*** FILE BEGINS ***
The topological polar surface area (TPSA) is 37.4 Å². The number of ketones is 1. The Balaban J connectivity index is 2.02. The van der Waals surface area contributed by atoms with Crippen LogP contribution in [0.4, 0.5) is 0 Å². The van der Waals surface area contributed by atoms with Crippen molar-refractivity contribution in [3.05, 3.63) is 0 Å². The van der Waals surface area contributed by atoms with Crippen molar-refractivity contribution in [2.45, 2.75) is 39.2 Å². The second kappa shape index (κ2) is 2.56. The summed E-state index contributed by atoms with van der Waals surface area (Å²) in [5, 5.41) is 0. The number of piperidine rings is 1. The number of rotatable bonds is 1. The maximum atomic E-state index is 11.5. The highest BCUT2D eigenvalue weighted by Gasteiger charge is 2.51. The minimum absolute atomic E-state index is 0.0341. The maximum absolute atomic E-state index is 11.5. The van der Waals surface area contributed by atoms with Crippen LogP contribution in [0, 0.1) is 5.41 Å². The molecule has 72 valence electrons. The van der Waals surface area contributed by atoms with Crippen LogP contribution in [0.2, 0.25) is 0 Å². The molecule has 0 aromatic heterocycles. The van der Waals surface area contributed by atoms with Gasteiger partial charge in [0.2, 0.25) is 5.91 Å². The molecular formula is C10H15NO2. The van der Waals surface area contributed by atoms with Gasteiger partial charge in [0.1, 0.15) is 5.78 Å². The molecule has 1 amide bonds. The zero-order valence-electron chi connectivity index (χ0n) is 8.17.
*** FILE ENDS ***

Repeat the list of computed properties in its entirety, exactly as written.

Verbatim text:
The topological polar surface area (TPSA) is 37.4 Å². The number of ketones is 1. The Balaban J connectivity index is 2.02. The van der Waals surface area contributed by atoms with Crippen LogP contribution in [0.4, 0.5) is 0 Å². The van der Waals surface area contributed by atoms with Crippen molar-refractivity contribution in [3.05, 3.63) is 0 Å². The van der Waals surface area contributed by atoms with Crippen molar-refractivity contribution in [2.45, 2.75) is 39.2 Å². The second kappa shape index (κ2) is 2.56. The summed E-state index contributed by atoms with van der Waals surface area (Å²) in [5, 5.41) is 0. The number of piperidine rings is 1. The number of rotatable bonds is 1. The maximum atomic E-state index is 11.5. The highest BCUT2D eigenvalue weighted by Gasteiger charge is 2.51. The minimum absolute atomic E-state index is 0.0341. The maximum absolute atomic E-state index is 11.5. The van der Waals surface area contributed by atoms with Crippen LogP contribution in [0, 0.1) is 5.41 Å². The molecule has 72 valence electrons. The van der Waals surface area contributed by atoms with Crippen LogP contribution in [0.2, 0.25) is 0 Å². The molecule has 0 aromatic heterocycles. The van der Waals surface area contributed by atoms with Gasteiger partial charge in [0.2, 0.25) is 5.91 Å². The molecular formula is C10H15NO2. The van der Waals surface area contributed by atoms with Gasteiger partial charge in [0.1, 0.15) is 5.78 Å². The molecule has 1 amide bonds. The zero-order valence-electron chi connectivity index (χ0n) is 8.17.